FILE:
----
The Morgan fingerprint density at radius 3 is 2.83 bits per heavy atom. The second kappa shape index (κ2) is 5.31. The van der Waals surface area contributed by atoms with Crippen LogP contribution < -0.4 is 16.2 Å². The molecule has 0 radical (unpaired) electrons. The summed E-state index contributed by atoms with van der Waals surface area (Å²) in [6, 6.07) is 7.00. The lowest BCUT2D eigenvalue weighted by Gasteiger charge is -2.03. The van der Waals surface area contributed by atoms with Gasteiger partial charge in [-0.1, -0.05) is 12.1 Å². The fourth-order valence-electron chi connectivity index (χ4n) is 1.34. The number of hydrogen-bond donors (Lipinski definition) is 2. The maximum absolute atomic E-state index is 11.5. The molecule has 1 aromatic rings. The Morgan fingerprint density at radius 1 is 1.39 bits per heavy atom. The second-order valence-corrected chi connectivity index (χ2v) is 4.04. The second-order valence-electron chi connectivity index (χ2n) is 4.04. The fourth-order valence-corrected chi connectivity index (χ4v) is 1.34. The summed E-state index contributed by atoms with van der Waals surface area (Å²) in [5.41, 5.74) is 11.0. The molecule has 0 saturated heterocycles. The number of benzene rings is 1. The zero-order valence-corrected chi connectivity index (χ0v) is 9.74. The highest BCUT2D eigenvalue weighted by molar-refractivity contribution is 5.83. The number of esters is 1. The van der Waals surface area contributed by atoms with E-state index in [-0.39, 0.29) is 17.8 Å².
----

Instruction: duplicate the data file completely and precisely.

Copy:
The Morgan fingerprint density at radius 3 is 2.83 bits per heavy atom. The second kappa shape index (κ2) is 5.31. The van der Waals surface area contributed by atoms with Crippen LogP contribution < -0.4 is 16.2 Å². The molecule has 0 radical (unpaired) electrons. The summed E-state index contributed by atoms with van der Waals surface area (Å²) in [6, 6.07) is 7.00. The lowest BCUT2D eigenvalue weighted by Gasteiger charge is -2.03. The van der Waals surface area contributed by atoms with Gasteiger partial charge in [-0.1, -0.05) is 12.1 Å². The fourth-order valence-electron chi connectivity index (χ4n) is 1.34. The number of hydrogen-bond donors (Lipinski definition) is 2. The maximum absolute atomic E-state index is 11.5. The molecule has 1 aromatic rings. The Morgan fingerprint density at radius 1 is 1.39 bits per heavy atom. The second-order valence-corrected chi connectivity index (χ2v) is 4.04. The second-order valence-electron chi connectivity index (χ2n) is 4.04. The fourth-order valence-corrected chi connectivity index (χ4v) is 1.34. The summed E-state index contributed by atoms with van der Waals surface area (Å²) in [5.41, 5.74) is 11.0. The molecule has 0 saturated heterocycles. The number of benzene rings is 1. The zero-order valence-corrected chi connectivity index (χ0v) is 9.74. The highest BCUT2D eigenvalue weighted by molar-refractivity contribution is 5.83. The number of esters is 1. The van der Waals surface area contributed by atoms with E-state index in [-0.39, 0.29) is 17.8 Å².